Gig workers making less as more riders, drivers join apps

Sheridan Mahavera Zaim Ibrahim Desmond Davidson

A food-delivery rider preparing to bring meals and groceries to various homes during the MCO in Penang. Covid-19 led to mass layoffs and more people turning to the gig economy. – AFP pic, August 10, 2020.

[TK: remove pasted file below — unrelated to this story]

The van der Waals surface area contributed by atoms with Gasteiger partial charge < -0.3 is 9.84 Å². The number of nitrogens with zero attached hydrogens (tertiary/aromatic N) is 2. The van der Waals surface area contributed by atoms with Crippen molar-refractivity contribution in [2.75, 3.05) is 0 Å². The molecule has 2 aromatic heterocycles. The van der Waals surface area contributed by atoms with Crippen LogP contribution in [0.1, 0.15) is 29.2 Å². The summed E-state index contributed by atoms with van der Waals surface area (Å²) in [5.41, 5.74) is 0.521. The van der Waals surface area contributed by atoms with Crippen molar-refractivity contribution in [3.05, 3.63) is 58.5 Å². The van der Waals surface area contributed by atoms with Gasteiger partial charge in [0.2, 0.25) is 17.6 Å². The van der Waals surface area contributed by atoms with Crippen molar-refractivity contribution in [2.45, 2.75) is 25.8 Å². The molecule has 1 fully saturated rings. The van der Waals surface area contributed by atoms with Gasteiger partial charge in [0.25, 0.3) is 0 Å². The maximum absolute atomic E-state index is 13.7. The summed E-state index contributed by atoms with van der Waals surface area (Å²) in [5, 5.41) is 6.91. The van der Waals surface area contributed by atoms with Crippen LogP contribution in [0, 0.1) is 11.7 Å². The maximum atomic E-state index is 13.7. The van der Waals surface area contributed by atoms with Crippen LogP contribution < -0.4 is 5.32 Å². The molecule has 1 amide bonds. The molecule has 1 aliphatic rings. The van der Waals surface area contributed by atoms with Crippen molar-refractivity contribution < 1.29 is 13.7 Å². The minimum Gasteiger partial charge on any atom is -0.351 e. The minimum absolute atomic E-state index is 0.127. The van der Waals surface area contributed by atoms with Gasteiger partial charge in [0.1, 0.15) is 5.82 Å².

FOR the past seven years, Mohd Adam Muharin’s job as an e-hailing driver gave him the freedom to be his own boss while putting food on the table for his family.

But later this year, the 36-year-old is trading his gig for a fixed monthly income, retirement funds, social security protection and the peace of mind that comes with a 9-to-5 job.

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